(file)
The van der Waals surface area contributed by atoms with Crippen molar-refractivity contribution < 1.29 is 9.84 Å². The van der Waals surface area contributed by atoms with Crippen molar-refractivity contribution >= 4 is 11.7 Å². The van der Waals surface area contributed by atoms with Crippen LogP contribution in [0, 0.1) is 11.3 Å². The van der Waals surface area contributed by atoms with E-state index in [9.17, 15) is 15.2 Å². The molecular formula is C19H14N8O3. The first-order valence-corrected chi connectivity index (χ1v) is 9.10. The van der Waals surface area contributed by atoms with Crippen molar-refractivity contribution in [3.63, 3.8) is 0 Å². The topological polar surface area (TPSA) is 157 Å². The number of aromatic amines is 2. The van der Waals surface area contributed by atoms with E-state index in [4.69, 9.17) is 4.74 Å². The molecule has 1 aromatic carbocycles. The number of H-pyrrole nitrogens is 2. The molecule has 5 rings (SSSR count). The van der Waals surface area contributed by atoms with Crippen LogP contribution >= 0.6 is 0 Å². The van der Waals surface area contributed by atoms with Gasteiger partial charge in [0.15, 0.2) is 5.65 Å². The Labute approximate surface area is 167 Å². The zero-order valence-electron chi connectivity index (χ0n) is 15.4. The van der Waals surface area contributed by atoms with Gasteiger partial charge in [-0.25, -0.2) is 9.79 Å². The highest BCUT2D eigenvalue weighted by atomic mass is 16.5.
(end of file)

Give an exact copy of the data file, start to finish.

The van der Waals surface area contributed by atoms with Crippen molar-refractivity contribution < 1.29 is 9.84 Å². The van der Waals surface area contributed by atoms with Crippen molar-refractivity contribution >= 4 is 11.7 Å². The van der Waals surface area contributed by atoms with Crippen LogP contribution in [0, 0.1) is 11.3 Å². The van der Waals surface area contributed by atoms with E-state index in [9.17, 15) is 15.2 Å². The molecular formula is C19H14N8O3. The first-order valence-corrected chi connectivity index (χ1v) is 9.10. The van der Waals surface area contributed by atoms with Crippen molar-refractivity contribution in [3.63, 3.8) is 0 Å². The topological polar surface area (TPSA) is 157 Å². The number of aromatic amines is 2. The van der Waals surface area contributed by atoms with E-state index in [4.69, 9.17) is 4.74 Å². The molecule has 1 aromatic carbocycles. The number of H-pyrrole nitrogens is 2. The molecule has 5 rings (SSSR count). The van der Waals surface area contributed by atoms with Crippen LogP contribution >= 0.6 is 0 Å². The van der Waals surface area contributed by atoms with Gasteiger partial charge in [0.15, 0.2) is 5.65 Å². The Labute approximate surface area is 167 Å². The zero-order valence-electron chi connectivity index (χ0n) is 15.4. The van der Waals surface area contributed by atoms with Gasteiger partial charge in [-0.25, -0.2) is 9.79 Å². The highest BCUT2D eigenvalue weighted by atomic mass is 16.5.